The hardest part of this process has been the chemotherapy. As mentioned, I completed five months of chemo. The treatment included several drugs, and some were harder than others. The first two months were the worse. I had infusion once every two weeks. I felt like I was being poisoned, and it took me a while to recover from the treatment. The infusion took place on Friday, and I did not feel normal again until the following Friday. During that time, I would rest and drink lots of fluids. My husband has been a HUGE blessing through this entire process. He took care of me and our son. He was there to clean up my mess from vomiting as well as play with our son. I also had the support of family and friends. My girlfriends are AMAZING. During chemo, they would watch my son, clean my house or just sit with me.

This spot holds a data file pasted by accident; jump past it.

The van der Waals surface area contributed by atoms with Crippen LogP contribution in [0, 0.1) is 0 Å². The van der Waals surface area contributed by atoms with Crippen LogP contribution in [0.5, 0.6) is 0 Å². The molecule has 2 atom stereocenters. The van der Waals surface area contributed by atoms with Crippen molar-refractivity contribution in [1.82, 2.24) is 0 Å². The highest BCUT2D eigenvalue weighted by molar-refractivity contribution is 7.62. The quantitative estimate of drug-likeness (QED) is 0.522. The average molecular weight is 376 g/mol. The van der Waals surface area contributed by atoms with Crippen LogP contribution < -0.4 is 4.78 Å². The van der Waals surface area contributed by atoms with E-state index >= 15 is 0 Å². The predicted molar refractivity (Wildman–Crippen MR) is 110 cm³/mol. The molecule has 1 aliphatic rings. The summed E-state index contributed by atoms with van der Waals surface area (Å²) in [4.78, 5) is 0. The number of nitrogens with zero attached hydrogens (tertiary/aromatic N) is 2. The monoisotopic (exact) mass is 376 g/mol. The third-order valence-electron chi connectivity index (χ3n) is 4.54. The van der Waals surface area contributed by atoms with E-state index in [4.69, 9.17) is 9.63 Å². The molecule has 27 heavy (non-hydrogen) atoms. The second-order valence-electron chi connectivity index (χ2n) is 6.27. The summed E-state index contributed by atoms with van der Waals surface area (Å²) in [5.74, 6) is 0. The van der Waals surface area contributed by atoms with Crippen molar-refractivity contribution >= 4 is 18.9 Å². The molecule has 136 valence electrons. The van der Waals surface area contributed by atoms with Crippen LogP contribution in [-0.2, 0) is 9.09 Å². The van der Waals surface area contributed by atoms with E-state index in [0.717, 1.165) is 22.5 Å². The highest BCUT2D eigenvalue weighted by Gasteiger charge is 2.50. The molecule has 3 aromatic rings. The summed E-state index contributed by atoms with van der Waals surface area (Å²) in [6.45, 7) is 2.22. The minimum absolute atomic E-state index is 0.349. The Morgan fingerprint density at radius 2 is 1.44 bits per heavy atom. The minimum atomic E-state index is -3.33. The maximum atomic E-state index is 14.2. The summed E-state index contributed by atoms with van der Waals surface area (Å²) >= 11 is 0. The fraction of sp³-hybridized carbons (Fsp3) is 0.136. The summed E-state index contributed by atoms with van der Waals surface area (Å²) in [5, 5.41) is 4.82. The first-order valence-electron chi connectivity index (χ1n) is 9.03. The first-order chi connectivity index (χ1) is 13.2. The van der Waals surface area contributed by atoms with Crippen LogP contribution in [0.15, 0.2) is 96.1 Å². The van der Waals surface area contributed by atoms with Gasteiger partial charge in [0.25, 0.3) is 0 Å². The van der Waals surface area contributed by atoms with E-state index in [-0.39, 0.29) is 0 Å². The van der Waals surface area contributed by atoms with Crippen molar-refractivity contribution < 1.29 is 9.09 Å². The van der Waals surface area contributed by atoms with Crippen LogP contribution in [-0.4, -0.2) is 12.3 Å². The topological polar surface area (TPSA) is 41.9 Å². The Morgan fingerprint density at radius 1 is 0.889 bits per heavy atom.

You seem to always be smiling in your pictures, which is very inspiring to others I’m sure. What puts a smile on your face?
I am smiling because I have joy that surpasses all understanding. I’ve always believed in God and been a spiritual person, but cancer gave me a HUNGER to know God intimately. There were times when I became so afraid. I was very afraid of the unknown: Would chemo hurt? How would I look without hair? Would surgery hurt? Would I hate my body without breasts? Would I die? If I die, who would take care of my husband and son?